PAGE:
For better or for worse, studying and working with philosophy does seem often to encourage introspection. Our discourse – at least for many of us – has lots and lots of references to our intuitions. And yet that leaves us with whole groups of philosophers who say things such as “I only care about quality, not race or gender,” and whose behavior puts such statements in question. E.g., they present themselves as simply interested in the quality of the work graduate students produce, but at the same time, they don’t give the time and attention to the work done by women students. Or they wouldn’t begin to consider hiring an African American, because they don’t want to participate in a practice that supposedly grossly inflates black salaries, etc, etc. As if they knew much about black salaries.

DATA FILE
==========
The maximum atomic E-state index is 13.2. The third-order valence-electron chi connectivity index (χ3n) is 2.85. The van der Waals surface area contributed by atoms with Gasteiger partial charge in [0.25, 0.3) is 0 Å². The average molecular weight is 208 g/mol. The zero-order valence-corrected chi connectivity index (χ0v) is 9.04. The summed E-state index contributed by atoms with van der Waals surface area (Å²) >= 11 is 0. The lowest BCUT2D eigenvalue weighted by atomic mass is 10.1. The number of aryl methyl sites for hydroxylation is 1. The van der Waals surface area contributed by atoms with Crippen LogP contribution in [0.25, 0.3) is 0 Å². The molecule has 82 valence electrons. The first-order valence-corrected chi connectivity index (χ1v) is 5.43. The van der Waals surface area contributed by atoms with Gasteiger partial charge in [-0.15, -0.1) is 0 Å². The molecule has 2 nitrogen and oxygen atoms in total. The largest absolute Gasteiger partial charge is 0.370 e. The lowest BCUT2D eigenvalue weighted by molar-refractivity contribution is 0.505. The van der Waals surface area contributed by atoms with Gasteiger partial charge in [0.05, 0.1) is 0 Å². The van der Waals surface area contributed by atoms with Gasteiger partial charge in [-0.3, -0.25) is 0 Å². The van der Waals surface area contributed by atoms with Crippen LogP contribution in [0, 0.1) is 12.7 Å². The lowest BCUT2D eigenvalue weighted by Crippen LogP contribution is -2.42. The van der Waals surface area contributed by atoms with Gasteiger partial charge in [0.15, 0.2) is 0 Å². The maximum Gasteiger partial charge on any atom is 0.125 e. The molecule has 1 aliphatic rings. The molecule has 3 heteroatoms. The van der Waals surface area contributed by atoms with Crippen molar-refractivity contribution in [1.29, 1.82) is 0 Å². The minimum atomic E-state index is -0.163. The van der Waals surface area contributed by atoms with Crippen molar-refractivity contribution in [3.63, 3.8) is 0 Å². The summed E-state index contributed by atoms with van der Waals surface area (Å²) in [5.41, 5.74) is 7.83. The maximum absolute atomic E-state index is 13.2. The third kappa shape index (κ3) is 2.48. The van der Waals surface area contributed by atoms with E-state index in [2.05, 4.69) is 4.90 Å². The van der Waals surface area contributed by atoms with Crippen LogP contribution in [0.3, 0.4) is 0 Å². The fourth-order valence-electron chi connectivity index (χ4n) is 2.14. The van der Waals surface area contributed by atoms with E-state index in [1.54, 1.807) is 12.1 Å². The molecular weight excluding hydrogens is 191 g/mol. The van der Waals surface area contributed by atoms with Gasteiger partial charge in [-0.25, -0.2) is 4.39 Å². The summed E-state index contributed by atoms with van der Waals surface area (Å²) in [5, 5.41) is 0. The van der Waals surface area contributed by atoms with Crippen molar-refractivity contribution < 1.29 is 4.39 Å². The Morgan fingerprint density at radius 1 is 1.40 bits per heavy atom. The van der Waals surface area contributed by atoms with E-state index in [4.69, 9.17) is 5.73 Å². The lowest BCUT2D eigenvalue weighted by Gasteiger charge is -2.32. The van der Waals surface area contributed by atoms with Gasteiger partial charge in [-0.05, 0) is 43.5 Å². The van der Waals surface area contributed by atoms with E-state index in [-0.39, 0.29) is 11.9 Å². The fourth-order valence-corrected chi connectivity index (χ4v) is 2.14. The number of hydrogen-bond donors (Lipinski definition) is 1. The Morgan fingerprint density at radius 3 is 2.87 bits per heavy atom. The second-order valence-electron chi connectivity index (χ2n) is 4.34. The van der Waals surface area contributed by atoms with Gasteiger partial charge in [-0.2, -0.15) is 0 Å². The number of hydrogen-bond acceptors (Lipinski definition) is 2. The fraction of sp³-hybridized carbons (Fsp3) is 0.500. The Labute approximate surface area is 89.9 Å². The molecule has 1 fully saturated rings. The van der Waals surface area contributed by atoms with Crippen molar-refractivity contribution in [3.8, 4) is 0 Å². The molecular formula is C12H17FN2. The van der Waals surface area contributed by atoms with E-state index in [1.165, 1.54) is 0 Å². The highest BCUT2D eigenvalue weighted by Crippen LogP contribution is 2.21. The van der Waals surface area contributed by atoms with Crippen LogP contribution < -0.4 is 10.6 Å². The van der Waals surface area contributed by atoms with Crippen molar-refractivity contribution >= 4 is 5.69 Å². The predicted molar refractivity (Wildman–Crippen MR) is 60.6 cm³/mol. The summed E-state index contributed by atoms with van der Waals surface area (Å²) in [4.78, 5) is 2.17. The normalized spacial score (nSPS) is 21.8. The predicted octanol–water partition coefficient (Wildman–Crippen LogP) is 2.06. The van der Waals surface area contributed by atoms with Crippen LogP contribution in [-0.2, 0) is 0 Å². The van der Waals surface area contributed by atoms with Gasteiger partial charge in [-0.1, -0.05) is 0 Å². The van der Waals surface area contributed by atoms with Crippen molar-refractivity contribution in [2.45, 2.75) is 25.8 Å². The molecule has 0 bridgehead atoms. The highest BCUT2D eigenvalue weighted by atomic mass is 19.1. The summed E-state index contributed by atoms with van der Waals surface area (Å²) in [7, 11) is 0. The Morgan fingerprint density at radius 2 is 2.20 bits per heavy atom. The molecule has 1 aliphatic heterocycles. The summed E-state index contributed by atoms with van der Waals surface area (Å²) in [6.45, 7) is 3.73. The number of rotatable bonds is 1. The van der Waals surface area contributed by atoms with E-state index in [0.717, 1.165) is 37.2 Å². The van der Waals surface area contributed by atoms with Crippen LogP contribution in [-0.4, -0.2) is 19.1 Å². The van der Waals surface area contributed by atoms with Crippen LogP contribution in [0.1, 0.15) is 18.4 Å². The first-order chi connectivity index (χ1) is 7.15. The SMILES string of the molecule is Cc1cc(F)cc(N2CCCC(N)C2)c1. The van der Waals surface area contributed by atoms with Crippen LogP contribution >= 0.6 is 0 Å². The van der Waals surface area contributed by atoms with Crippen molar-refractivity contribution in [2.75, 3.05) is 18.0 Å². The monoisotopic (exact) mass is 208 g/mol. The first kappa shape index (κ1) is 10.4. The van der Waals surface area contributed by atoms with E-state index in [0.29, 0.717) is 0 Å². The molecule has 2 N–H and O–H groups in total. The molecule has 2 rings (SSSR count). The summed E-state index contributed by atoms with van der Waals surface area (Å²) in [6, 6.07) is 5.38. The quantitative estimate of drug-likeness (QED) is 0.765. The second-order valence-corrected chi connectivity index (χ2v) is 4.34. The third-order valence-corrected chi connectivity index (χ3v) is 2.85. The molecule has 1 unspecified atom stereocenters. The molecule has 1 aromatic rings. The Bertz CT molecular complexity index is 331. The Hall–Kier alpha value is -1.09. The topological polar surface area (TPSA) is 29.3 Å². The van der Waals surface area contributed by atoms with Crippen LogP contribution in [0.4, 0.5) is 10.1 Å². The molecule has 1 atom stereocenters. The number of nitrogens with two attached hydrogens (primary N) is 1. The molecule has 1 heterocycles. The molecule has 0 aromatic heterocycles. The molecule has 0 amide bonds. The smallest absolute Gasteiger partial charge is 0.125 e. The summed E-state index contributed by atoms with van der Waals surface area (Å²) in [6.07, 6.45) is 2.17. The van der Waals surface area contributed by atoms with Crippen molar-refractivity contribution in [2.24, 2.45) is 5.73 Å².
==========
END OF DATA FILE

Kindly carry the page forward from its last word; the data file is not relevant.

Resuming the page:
How in the world does one of the very most introspective of disciplines end up with such self-deceivers?
There’s a somewhat new answer that’s recorded in a New Yorker blog. Not maybe the most academic source, but the research is. Here’s the answer: bias is not revealed by introspection. People whose knowledge of themselves is more due to introspection than reflection on their behavior are more apt to be ignorant of their biases.
So for starters we need to make biased behavior in the community much more visible and noticeable. And there’s been some progress on that.
Another thing one notices is that, generally speaking, you can get away with a lot of discriminatory behavior in academia without getting called out on it. Further, some kinds of censoring just drives the behavior in deeper. We need a combination of supportive, informative behavior and rewards. And there are people working on just this.